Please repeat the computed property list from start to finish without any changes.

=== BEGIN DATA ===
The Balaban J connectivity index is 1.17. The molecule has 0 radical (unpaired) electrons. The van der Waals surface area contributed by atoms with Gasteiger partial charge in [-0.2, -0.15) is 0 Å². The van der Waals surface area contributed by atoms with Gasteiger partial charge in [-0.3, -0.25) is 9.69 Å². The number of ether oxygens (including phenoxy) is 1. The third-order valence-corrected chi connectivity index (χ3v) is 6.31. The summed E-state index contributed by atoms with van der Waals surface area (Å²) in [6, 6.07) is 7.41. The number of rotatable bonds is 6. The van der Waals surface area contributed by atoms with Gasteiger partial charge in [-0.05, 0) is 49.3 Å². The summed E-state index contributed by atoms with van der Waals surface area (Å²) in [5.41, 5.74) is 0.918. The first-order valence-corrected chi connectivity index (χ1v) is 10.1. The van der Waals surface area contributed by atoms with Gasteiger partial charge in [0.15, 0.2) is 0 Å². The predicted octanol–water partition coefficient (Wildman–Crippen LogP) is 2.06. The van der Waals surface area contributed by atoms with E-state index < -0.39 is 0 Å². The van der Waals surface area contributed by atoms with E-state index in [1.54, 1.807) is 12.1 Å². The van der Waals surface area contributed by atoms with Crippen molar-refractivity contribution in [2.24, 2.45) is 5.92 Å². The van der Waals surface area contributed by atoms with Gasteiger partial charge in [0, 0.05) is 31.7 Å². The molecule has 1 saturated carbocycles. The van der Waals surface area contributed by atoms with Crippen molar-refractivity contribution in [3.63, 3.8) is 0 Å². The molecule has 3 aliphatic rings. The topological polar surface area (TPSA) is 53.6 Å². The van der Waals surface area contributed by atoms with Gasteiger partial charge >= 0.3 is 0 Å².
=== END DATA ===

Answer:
The Balaban J connectivity index is 1.17. The molecule has 0 radical (unpaired) electrons. The van der Waals surface area contributed by atoms with Gasteiger partial charge in [-0.2, -0.15) is 0 Å². The van der Waals surface area contributed by atoms with Gasteiger partial charge in [-0.3, -0.25) is 9.69 Å². The number of ether oxygens (including phenoxy) is 1. The third-order valence-corrected chi connectivity index (χ3v) is 6.31. The summed E-state index contributed by atoms with van der Waals surface area (Å²) in [6, 6.07) is 7.41. The number of rotatable bonds is 6. The van der Waals surface area contributed by atoms with Gasteiger partial charge in [-0.05, 0) is 49.3 Å². The summed E-state index contributed by atoms with van der Waals surface area (Å²) in [5.41, 5.74) is 0.918. The first-order valence-corrected chi connectivity index (χ1v) is 10.1. The van der Waals surface area contributed by atoms with Gasteiger partial charge in [0.15, 0.2) is 0 Å². The predicted octanol–water partition coefficient (Wildman–Crippen LogP) is 2.06. The van der Waals surface area contributed by atoms with E-state index < -0.39 is 0 Å². The van der Waals surface area contributed by atoms with E-state index in [1.54, 1.807) is 12.1 Å². The van der Waals surface area contributed by atoms with Crippen molar-refractivity contribution in [2.24, 2.45) is 5.92 Å². The van der Waals surface area contributed by atoms with Gasteiger partial charge in [0, 0.05) is 31.7 Å². The molecule has 1 saturated carbocycles. The van der Waals surface area contributed by atoms with Crippen molar-refractivity contribution in [3.63, 3.8) is 0 Å². The molecule has 3 aliphatic rings. The topological polar surface area (TPSA) is 53.6 Å². The van der Waals surface area contributed by atoms with Gasteiger partial charge >= 0.3 is 0 Å².